Associate Professor, Monash University, Dept. of Biochemistry and Molecular Biology, ARC Centre of Excellence in Advanced Molecular Imaging, Clayton, AUSTRALIA
Thursday, 16 June 2022 | 12:00 noon – ICGEB Trieste, ITALY
Increasing throughput and efficiency in cryo-CLEM
Host: E. Buratti
Cryo-transmission electron tomography (cryoET) associated with cryo-focused ion beam (cryoFIB) milling enables structural biology studies to be performed directly within the cellular environment. Cryo- preserved cells are milled, and a lamella with a thickness of 200-300 nm provides an electron transparent window suitable for cryoET imaging. CryoFIB milling is an effective method, but it is tedious and time- consuming. Even with the recent advances in automation, when the average diameter of a cell is over 10 um, the lamella only represents a minimal fraction of the sample. Since most cellular processes occur in well-defined regions, precise targeting is critical to success. Here we present a new generation of integrated cryo Correlative Light and Electron Microscope (cryo-CLEM) the PIE-scope2, capable of super- resolution fluorescence imaging. A new user interface allows a smoother integration with targeted on- grid lamella preparation and the possibility of isolating sub-micrometre regions from large tissue.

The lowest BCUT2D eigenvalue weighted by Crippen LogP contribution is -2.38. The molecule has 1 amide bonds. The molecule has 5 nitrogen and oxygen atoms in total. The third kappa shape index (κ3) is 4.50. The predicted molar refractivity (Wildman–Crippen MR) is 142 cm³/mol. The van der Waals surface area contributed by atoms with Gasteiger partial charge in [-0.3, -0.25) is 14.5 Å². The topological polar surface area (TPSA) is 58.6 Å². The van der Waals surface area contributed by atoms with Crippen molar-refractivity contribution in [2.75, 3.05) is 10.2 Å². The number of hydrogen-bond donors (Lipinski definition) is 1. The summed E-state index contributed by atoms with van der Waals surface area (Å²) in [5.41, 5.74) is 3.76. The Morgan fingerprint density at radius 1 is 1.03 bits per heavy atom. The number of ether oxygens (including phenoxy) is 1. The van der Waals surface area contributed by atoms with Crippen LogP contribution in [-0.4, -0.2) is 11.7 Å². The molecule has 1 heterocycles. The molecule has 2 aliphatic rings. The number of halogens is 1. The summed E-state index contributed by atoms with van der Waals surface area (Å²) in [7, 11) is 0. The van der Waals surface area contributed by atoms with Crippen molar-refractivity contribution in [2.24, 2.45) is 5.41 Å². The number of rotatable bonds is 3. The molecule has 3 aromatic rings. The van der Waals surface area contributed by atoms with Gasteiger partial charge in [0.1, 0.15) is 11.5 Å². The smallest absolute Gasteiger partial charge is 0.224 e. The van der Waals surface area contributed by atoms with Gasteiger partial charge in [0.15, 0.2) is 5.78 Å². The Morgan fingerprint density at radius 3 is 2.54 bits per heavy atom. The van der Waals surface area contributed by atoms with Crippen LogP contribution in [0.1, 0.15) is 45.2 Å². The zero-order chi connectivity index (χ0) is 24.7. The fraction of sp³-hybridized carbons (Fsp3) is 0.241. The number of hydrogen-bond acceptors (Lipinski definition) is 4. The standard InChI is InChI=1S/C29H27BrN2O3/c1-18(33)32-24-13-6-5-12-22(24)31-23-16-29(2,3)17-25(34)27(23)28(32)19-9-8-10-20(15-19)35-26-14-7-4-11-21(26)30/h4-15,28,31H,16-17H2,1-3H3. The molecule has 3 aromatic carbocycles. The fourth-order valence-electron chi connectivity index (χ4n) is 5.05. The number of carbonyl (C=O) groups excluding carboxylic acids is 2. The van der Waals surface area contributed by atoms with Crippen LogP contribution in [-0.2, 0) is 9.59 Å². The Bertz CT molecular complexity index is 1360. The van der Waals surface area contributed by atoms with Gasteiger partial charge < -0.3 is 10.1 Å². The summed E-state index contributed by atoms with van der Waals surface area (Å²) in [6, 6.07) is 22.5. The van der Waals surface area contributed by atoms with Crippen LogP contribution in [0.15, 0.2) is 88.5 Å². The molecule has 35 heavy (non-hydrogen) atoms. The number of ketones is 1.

Alex completed a PhD in biophysics at EMBL Heidelberg in the group of John Briggs to develop image processing methods using cryo-electron tomography. His work resulted in the first structural description of the viral maturation in HIV-1 and the first sub-nm structure ever solved using sub-tomographic averaging. After graduation he joined FEI Company (now ThermoFisher) where he was responsible for the development of hardware and software for correlative microscopy and nanometre resolution volume imaging. In 2015 he joined Monash University as Associate professor. Here his group develops methods and technology for molecular imaging and visual proteomics.
International Seminar Programme
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